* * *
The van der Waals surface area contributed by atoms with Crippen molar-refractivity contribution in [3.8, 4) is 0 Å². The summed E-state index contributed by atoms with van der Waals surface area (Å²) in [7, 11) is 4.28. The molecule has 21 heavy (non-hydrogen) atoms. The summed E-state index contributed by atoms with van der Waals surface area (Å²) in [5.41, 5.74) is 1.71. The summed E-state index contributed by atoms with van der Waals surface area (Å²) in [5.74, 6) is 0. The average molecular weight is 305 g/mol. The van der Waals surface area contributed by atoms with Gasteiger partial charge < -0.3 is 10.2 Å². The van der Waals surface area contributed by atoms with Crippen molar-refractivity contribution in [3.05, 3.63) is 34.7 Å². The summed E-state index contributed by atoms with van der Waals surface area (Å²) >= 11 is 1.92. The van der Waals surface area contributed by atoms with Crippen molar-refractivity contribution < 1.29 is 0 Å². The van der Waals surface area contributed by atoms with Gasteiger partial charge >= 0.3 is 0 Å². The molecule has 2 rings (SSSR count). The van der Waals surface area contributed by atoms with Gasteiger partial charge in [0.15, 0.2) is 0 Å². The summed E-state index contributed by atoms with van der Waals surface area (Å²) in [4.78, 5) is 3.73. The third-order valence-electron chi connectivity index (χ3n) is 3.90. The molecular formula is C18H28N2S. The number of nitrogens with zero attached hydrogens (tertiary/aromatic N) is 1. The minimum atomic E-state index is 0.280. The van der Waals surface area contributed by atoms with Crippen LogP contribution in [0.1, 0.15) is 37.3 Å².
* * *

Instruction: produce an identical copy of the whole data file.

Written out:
The van der Waals surface area contributed by atoms with Crippen molar-refractivity contribution in [3.8, 4) is 0 Å². The summed E-state index contributed by atoms with van der Waals surface area (Å²) in [7, 11) is 4.28. The molecule has 21 heavy (non-hydrogen) atoms. The summed E-state index contributed by atoms with van der Waals surface area (Å²) in [5.41, 5.74) is 1.71. The summed E-state index contributed by atoms with van der Waals surface area (Å²) in [5.74, 6) is 0. The average molecular weight is 305 g/mol. The van der Waals surface area contributed by atoms with Gasteiger partial charge < -0.3 is 10.2 Å². The van der Waals surface area contributed by atoms with Crippen molar-refractivity contribution in [3.05, 3.63) is 34.7 Å². The summed E-state index contributed by atoms with van der Waals surface area (Å²) >= 11 is 1.92. The van der Waals surface area contributed by atoms with Crippen molar-refractivity contribution < 1.29 is 0 Å². The van der Waals surface area contributed by atoms with Gasteiger partial charge >= 0.3 is 0 Å². The molecule has 2 rings (SSSR count). The van der Waals surface area contributed by atoms with Gasteiger partial charge in [0.15, 0.2) is 0 Å². The summed E-state index contributed by atoms with van der Waals surface area (Å²) in [4.78, 5) is 3.73. The third-order valence-electron chi connectivity index (χ3n) is 3.90. The molecular formula is C18H28N2S. The number of nitrogens with zero attached hydrogens (tertiary/aromatic N) is 1. The minimum atomic E-state index is 0.280. The van der Waals surface area contributed by atoms with Crippen LogP contribution in [0.1, 0.15) is 37.3 Å².